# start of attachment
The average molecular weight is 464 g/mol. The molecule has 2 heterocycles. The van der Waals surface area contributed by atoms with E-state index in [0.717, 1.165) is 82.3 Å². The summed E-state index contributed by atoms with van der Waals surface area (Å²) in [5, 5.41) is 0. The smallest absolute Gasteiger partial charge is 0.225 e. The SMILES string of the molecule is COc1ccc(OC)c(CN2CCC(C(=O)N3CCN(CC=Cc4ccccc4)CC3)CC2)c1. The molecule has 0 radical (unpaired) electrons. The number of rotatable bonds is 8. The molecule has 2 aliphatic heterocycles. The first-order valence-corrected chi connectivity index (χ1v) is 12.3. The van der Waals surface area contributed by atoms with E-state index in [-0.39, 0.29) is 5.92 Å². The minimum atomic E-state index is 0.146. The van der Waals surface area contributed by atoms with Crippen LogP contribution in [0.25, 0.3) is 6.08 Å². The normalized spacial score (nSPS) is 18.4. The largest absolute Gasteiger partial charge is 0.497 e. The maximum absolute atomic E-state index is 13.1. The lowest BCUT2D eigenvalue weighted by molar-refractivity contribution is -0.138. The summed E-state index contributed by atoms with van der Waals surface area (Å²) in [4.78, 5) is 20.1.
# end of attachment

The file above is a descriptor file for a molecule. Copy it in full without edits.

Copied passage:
The average molecular weight is 464 g/mol. The molecule has 2 heterocycles. The van der Waals surface area contributed by atoms with E-state index in [0.717, 1.165) is 82.3 Å². The summed E-state index contributed by atoms with van der Waals surface area (Å²) in [5, 5.41) is 0. The smallest absolute Gasteiger partial charge is 0.225 e. The SMILES string of the molecule is COc1ccc(OC)c(CN2CCC(C(=O)N3CCN(CC=Cc4ccccc4)CC3)CC2)c1. The molecule has 0 radical (unpaired) electrons. The number of rotatable bonds is 8. The molecule has 2 aliphatic heterocycles. The first-order valence-corrected chi connectivity index (χ1v) is 12.3. The van der Waals surface area contributed by atoms with E-state index in [-0.39, 0.29) is 5.92 Å². The minimum atomic E-state index is 0.146. The van der Waals surface area contributed by atoms with Crippen LogP contribution in [0.25, 0.3) is 6.08 Å². The normalized spacial score (nSPS) is 18.4. The largest absolute Gasteiger partial charge is 0.497 e. The maximum absolute atomic E-state index is 13.1. The lowest BCUT2D eigenvalue weighted by molar-refractivity contribution is -0.138. The summed E-state index contributed by atoms with van der Waals surface area (Å²) in [4.78, 5) is 20.1.